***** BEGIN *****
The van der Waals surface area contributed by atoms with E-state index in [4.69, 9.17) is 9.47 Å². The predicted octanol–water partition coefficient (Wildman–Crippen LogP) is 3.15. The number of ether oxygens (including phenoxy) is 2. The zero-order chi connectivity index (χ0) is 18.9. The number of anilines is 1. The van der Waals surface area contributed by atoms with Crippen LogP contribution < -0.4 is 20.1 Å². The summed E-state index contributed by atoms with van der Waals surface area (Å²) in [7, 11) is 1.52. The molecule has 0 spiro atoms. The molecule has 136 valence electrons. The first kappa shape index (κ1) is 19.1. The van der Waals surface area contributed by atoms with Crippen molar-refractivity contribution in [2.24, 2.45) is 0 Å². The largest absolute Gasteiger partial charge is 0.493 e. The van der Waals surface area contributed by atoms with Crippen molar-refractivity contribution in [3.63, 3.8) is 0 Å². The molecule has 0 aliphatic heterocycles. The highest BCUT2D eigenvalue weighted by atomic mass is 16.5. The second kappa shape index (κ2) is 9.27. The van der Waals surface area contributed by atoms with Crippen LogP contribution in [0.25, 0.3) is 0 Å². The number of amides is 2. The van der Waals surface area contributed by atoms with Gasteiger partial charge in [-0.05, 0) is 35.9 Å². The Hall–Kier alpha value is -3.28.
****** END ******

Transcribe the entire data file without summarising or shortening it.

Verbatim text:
The van der Waals surface area contributed by atoms with E-state index in [4.69, 9.17) is 9.47 Å². The predicted octanol–water partition coefficient (Wildman–Crippen LogP) is 3.15. The number of ether oxygens (including phenoxy) is 2. The zero-order chi connectivity index (χ0) is 18.9. The number of anilines is 1. The van der Waals surface area contributed by atoms with Crippen LogP contribution < -0.4 is 20.1 Å². The summed E-state index contributed by atoms with van der Waals surface area (Å²) in [7, 11) is 1.52. The molecule has 0 spiro atoms. The molecule has 136 valence electrons. The first kappa shape index (κ1) is 19.1. The van der Waals surface area contributed by atoms with Crippen molar-refractivity contribution in [2.24, 2.45) is 0 Å². The largest absolute Gasteiger partial charge is 0.493 e. The van der Waals surface area contributed by atoms with Crippen molar-refractivity contribution in [3.63, 3.8) is 0 Å². The molecule has 0 aliphatic heterocycles. The highest BCUT2D eigenvalue weighted by atomic mass is 16.5. The second kappa shape index (κ2) is 9.27. The van der Waals surface area contributed by atoms with Crippen LogP contribution in [0.25, 0.3) is 0 Å². The number of amides is 2. The van der Waals surface area contributed by atoms with Gasteiger partial charge in [-0.05, 0) is 35.9 Å². The Hall–Kier alpha value is -3.28.